Published September 18, 2007 12:19 PM

New Federal Protection For Polar bears?

The U.S. Fish and Wildlife Service will publish in the Federal Register an announcement of the availability of nine research papers recently completed by the U.S. Geological Survey (USGS) that will be used by the Service in reaching a final decision on whether to protect the polar bear as a threatened species under the Endangered Species Act. Concurrent with this announcement, the Service will reopen the public comment period on its January 2007 proposal to add the polar bear to the federal list of threatened and endangered species. The comment period will reopen when the announcement is expected to publish in the Federal Register on September 20, 2007, and will be open until October 5, 2007, to give interested parties an opportunity to review and respond to the USGS reports. The USGS studies can be found at:

The Service has limited the comment period to 15 days because of statutory deadlines that require a final listing determination to be made within one year of the January 9, 2007, publication of the proposed rule.

Comments provided prior to this period should not be resubmitted and any new comments should be limited to the above-mentioned USGS reports. The Service is particularly interested in information regarding the new data and its relevance to the listing determination.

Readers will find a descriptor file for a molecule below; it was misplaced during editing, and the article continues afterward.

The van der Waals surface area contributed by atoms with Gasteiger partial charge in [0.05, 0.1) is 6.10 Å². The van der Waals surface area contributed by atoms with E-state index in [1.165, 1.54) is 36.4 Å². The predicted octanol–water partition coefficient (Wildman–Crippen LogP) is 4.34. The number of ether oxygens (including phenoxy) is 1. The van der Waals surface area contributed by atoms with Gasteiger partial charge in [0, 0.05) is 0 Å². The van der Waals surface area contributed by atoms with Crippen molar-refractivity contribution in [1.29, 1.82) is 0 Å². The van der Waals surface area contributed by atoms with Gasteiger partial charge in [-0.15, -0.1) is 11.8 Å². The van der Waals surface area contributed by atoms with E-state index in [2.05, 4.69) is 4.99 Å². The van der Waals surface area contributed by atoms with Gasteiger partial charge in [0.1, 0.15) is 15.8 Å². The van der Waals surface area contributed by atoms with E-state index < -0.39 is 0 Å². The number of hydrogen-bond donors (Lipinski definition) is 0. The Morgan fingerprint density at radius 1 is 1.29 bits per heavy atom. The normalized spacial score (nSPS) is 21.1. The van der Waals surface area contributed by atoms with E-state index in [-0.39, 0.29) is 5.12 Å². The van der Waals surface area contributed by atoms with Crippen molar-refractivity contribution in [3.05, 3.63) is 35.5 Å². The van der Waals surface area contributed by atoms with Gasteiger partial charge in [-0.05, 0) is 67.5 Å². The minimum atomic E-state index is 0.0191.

Comments can be submitted by e-mail to: Information on other methods for submitting comments can be found on the Federal eRulemaking Portal at: Mail or hand-deliver written comments and information to the Supervisor, U.S. Fish and Wildlife Service, Marine Mammals Management Office, 1011 East Tudor Road, Anchorage, AK  99503.

Further information about polar bear management in Alaska and on the proposed Endangered Species Act listing of polar bears worldwide, can be found at:

The U.S. Fish and Wildlife Service is the principal Federal agency responsible for conserving, protecting and enhancing fish, wildlife and plants and their habitats for the continuing benefit of the American people. The Service manages the 97-million-acre National Wildlife Refuge System which encompasses more than 548 national wildlife refuges, thousands of small wetlands and other special management areas. It also operates 66 national fish hatcheries, 64 fish and wildlife management assistance offices, 64 Fishery Resource Offices, and 78 ecological services field stations. The agency enforces Federal wildlife laws, administers the Endangered Species Act, manages migratory bird populations, restores nationally significant fisheries, conserves and restores wildlife habitat such as wetlands, and helps foreign governments with their conservation efforts. It also oversees the Federal Aid program that distributes hundreds of millions of dollars in excise taxes on fishing and hunting equipment to state fish and wildlife agencies.

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